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Ruth Mellergaard: Shine a Light-Emitting Diode




LED technology has revolutionized lighting, but also added complications for jewelers in terms of color, performance and optics.

Store design advice for jewelers from Ruth Mellergaard

LEDs are both a blessing and a curse. A blessing because they help jewelers maximize the energy used, meet new electrical codes, illuminate jewelry with sparkle and save on maintenance costs. (The sustainability story associated with LEDs appeals both to millennials and Baby Boomers. If you save energy, you lessen the carbon dioxide emitted.) Yet, they are also a curse, because there is so much choice in terms of fixtures, quality and color temperature, as well as glare.

When LEDs were first introduced to jewelers, they fell in love with the high color temperatures (Kelvin), installing lamps as high as 5000K and 6000K. But they forgot about what humans, their customers, look like under these harsh colors. Now we consider 4000K to be the best average for illuminating both jewelry and customers (although note that today there are new LEDs on the market that intermix 3000K with 6000K, both in light rails and lamps, which are worth exploring).

Just as big a breakthrough is “color select,” which allows you to test the color temperature you want by dialing and setting the white temperature via a control panel. This has one great advantage if you like technology: You can change the color over the different categories of merchandise as you move it within your cases; so diamonds and platinum get a cooler light, colored stones and gold get a warmer one. With this option, you need to make sure the manufacturer you are working with has a uniform white from fixture to fixture. If you are considering dimming your LEDs, be sure to achieve the right level of light with no flicker. Only digital dimming can prevent this problem.

An LED is a bright dot — if you look right at an LED, there is glare. Light rails installed at the back of showcases must therefore have a well-designed light rail so that you can illuminate the jewelry but not your customer’s face. Some models of light rails rotate, while others have a shield — either works for eliminating the glare.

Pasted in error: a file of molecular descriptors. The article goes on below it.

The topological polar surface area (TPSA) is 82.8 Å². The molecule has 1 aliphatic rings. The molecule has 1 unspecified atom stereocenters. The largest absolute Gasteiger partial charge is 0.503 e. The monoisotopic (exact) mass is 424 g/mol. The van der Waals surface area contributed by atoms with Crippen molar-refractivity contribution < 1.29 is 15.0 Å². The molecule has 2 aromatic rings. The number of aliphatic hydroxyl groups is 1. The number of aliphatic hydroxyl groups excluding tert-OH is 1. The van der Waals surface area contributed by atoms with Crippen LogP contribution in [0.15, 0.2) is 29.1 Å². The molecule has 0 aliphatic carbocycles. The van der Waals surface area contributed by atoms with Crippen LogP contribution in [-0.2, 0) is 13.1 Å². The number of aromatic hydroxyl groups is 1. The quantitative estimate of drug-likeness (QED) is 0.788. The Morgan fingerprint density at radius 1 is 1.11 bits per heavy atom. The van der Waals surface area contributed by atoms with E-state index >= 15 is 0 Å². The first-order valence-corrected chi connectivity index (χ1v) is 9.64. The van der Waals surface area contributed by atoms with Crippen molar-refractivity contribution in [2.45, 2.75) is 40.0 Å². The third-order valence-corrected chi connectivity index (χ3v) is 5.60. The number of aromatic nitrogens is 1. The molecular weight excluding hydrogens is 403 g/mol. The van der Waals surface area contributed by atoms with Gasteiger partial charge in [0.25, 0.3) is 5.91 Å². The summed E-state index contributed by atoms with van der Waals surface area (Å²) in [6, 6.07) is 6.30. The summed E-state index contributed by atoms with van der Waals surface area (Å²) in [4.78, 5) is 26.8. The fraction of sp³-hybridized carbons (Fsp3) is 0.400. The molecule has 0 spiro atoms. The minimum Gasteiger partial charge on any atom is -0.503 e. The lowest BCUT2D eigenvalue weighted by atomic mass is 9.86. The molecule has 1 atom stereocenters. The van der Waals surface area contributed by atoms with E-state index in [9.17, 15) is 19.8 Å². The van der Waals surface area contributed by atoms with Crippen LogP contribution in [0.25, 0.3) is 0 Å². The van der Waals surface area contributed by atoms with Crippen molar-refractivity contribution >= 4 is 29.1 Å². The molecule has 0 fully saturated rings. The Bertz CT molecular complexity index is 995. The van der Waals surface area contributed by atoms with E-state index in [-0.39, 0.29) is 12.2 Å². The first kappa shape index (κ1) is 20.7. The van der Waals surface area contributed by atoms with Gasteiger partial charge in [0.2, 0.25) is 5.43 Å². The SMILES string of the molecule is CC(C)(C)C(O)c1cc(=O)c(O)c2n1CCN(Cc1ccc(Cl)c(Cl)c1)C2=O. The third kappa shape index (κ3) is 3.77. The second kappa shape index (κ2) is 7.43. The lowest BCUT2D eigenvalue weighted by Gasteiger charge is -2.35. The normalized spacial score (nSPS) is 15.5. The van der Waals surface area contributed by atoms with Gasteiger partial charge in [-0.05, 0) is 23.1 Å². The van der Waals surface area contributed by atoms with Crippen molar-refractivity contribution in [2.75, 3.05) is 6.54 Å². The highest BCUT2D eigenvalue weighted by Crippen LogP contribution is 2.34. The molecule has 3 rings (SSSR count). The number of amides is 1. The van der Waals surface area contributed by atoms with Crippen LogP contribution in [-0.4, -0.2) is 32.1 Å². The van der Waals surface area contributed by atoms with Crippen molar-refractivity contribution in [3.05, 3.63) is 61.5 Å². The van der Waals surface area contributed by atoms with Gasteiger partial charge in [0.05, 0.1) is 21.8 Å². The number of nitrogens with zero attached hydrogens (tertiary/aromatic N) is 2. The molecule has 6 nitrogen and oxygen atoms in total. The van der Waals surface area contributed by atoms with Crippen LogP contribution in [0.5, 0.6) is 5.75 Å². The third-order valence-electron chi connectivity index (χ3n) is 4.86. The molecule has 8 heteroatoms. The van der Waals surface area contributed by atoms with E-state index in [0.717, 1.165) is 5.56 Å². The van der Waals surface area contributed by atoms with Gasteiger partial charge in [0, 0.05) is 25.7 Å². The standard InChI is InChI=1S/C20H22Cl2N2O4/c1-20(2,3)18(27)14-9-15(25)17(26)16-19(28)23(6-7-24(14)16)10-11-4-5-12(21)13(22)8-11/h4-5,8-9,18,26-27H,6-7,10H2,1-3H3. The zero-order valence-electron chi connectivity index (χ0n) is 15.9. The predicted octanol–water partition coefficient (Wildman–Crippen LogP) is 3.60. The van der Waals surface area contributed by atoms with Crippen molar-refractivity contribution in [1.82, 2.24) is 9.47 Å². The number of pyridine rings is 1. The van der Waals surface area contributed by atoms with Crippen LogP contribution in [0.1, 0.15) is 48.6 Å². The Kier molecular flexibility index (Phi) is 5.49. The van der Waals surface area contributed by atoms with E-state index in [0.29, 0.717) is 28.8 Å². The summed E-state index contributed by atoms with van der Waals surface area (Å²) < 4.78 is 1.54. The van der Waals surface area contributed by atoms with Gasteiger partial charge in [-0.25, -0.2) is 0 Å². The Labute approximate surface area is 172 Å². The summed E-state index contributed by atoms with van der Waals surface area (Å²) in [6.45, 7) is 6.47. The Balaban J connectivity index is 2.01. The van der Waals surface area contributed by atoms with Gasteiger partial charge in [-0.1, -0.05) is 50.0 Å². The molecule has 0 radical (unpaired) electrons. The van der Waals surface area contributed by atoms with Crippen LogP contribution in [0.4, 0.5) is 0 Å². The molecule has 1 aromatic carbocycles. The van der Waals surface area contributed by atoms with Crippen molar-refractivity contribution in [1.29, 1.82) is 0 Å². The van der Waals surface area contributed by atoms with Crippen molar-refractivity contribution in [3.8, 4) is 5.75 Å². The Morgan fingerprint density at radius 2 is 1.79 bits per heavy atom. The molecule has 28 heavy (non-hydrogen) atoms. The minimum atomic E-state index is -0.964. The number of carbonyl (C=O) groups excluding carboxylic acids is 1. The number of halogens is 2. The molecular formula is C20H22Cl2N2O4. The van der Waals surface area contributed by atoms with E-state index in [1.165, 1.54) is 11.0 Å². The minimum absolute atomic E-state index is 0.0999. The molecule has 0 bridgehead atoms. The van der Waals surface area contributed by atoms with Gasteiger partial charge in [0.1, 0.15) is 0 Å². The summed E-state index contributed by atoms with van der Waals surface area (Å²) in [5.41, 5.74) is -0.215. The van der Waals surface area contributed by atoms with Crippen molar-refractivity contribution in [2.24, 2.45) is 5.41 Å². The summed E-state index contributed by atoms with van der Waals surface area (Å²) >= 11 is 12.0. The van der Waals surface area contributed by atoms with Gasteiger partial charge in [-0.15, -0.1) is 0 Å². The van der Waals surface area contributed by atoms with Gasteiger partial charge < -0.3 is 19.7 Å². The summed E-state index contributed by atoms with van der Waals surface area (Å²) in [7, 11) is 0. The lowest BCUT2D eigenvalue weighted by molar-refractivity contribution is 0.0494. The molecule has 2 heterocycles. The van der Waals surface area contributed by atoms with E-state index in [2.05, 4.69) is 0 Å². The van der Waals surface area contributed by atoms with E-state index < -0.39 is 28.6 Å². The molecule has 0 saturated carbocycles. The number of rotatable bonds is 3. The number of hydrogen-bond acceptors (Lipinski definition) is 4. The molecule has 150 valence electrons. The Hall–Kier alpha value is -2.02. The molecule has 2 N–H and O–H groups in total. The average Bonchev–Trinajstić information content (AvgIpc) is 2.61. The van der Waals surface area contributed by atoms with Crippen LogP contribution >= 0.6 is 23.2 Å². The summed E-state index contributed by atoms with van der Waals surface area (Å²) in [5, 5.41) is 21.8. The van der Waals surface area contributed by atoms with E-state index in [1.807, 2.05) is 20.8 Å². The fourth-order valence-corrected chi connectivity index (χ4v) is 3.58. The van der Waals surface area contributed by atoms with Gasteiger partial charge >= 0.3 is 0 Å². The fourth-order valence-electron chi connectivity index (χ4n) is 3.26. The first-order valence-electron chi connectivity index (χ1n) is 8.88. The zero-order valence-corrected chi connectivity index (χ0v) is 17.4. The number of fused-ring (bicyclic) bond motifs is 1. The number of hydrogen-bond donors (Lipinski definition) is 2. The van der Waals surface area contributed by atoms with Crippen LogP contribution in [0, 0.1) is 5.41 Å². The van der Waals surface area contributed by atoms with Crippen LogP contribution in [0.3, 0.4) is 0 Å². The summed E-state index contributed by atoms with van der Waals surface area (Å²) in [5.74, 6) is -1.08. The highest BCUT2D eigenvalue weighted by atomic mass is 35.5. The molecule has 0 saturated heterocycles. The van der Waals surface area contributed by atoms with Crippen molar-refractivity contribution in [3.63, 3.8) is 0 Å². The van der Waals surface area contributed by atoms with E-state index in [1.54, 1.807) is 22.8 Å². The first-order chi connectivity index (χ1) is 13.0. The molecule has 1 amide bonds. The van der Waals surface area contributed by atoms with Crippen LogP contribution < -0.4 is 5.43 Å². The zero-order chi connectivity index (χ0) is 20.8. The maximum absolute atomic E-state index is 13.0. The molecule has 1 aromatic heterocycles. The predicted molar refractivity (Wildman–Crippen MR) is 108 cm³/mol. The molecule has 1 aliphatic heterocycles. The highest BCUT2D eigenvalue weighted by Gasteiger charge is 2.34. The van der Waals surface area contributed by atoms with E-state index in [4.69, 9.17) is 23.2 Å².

When you put a vertical strip of LEDs in a wallcase, make sure it has a good diffuser on it so you don’t get a reflection of bright dots in the back of the case (although some jewelers don’t mind those dots.) And if you retrofit existing track lights with LED bulbs, angle them so they illuminate the case and any reflective glare goes into the staff’s eyes, not the customer’s.


LEDs are superb at adding sparkle; they are not so good for rendering diamond color.

How do you implement LED lighting in your store? We suggest you test the color temperature of the LEDs you will be using; while the standard is 4000K, some people prefer a cooler look and some a warmer one.

LEDs are superb at adding sparkle. They are not so good for rendering diamond color. Fluorescent light is good at this and many fine jewelers selling high-end diamonds request it to add ambient lighting. Fluorescent lamps are best used in the 3500K range, which emits a neutral white (use as high efficiency lamps and ballast systems as possible).

LED makers are continuing to increase the light output, which means higher ceilings (even 10 or 11 feet) are now a design option.

What’s next for lighting? Controls that monitor the light output depending on the daylight available, occupancy in the room, and type of event (dimmer for parties). At the moment, this means a great deal of wiring connecting fixtures but in the fairly near future, it will likely be accomplished wirelessly. Stay tuned!


With your budget, take a rifle rather than a shotgun approach. Resolve to spend money on a few things and look at what else can be reused or refurbished. A few truly luxurious items in a space contribute greatly to the ambience.

Finally, to ensure that both your jewelry and clients look good, hire a lighting designer who understands how to bring out the sparkle and true color in diamonds.

Ruth Mellergaard, CID, FIIDA is a principal of GRID/3 International, an interior design firm based in New York City. Learn more about its services at

This article originally appeared in the June 2016 edition of INSTORE.



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